Sip On a Spicy Lemonade Detox
Speaking of things you should sip: Ostrower recommends squeezing half of a lemon into one cup of water and adding a pinch of cayenne. "Lemon and cayenne have a cocktail of vitamins and minerals that help stimulate the liver in order to detox your body from any harmful substances like sugar and alcohol," Ostrower says. She also notes that this combination is a powerful digestive aid and that it can soothe stomach ache, gas, bloating, and acid reflux.
Sweat it Out in an Infrared Sauna
Infrared saunas are all rage at the moment. Here's how it works: Unlike a regular sauna, which heats the air, an infrared sauna heats your body directly and only 20 percent of the heat is heating the air. This means you're not just sweating from heat—the heat is actually penetrating your skin. "It loosens up your lymph tissue where many toxins are stored," explains Ostrower. "It then promotes sweating as if you're taking a shower. Sweating is a wonderful way to purge toxins and burn calories."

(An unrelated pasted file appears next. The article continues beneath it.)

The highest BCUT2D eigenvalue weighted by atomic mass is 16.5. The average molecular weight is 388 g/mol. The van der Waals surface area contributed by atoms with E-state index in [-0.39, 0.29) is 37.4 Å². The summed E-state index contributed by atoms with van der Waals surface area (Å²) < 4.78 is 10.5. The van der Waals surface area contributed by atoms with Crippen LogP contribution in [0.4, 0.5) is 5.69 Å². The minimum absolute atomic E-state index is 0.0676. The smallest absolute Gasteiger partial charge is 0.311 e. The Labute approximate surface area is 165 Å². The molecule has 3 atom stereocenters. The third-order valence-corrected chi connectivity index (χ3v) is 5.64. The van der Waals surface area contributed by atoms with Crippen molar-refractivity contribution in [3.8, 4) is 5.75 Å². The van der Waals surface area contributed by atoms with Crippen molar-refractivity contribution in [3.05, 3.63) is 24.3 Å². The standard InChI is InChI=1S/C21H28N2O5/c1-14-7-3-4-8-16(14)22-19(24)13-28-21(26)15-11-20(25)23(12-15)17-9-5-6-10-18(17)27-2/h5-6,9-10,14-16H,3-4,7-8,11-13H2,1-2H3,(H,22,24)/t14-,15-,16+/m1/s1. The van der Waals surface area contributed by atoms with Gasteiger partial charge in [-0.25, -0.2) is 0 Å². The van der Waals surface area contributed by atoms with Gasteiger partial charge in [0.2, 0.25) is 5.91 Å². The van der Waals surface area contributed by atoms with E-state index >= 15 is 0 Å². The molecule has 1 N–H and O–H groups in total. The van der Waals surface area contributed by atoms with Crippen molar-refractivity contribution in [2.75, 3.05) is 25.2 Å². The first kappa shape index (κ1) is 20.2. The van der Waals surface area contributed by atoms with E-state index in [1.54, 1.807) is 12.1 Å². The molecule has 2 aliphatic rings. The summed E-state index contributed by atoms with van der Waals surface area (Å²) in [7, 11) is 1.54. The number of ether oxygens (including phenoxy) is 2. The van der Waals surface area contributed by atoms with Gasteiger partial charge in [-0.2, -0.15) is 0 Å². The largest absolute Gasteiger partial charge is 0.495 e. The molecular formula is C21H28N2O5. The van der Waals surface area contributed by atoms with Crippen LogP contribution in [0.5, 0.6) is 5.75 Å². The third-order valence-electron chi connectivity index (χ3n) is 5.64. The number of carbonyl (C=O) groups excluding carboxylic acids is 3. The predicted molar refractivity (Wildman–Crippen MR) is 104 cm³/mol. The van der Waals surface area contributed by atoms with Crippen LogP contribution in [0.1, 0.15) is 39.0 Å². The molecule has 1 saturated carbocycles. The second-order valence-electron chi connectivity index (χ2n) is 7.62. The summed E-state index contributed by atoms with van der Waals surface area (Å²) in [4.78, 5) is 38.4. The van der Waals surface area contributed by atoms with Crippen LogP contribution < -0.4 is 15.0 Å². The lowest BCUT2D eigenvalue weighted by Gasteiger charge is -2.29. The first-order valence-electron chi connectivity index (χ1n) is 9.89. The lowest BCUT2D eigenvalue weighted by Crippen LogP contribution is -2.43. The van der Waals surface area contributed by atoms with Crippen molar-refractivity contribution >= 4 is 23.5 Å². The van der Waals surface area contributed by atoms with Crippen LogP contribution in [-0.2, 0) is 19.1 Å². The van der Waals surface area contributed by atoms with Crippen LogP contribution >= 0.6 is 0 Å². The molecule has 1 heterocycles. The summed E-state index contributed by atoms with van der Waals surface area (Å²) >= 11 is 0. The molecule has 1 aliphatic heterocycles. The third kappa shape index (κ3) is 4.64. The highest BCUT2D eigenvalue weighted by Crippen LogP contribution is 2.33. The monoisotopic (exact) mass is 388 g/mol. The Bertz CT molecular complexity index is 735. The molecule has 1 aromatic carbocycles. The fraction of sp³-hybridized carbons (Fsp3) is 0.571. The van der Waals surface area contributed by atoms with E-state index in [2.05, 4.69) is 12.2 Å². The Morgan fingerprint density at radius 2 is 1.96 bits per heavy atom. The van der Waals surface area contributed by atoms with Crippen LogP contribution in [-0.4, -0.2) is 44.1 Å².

Take an Epsom Salt Bath
"Epsom salt contains magnesium, which is a mineral that most folks are deficient in," says Ostrower. "Magnesium plays an important role in many of our bodily functions, one being helping our body eliminate toxins. It also helps to soothe muscles and pain, not to mention the salt helps to draw out impurities." You can also load up on magnesium-rich foods, which will work to control blood sugar. Examples include dark leafy greens (like spinach), black beans, nuts (like almonds) and soy products (like edamame). Plus, that bath will help you destress, which is crucial to any long-term weight loss goal.
More content from Healthy Eating
- – Is Sourdough Actually Healthier Than Regular Bread?
- – The Mediterranean Diet May Offer Long-term Health Results for MS, Says Science
- – 5 Best Superfoods That Support Liver Health
- – 3 Dietitians Explain Your Sugar Addiction
- – 6 Healthy Ingredient Swaps Nutrition Pros Swear By for Their Holiday Recipes
- – 11 Keto-Friendly Foods That Are Also High in Fiber, Says Dietitian
- – 4 Tips for Damage Control After Eating Too Much
- – What Is the Sirtfood Diet? Adele's Reported Weight Loss Plan Revealed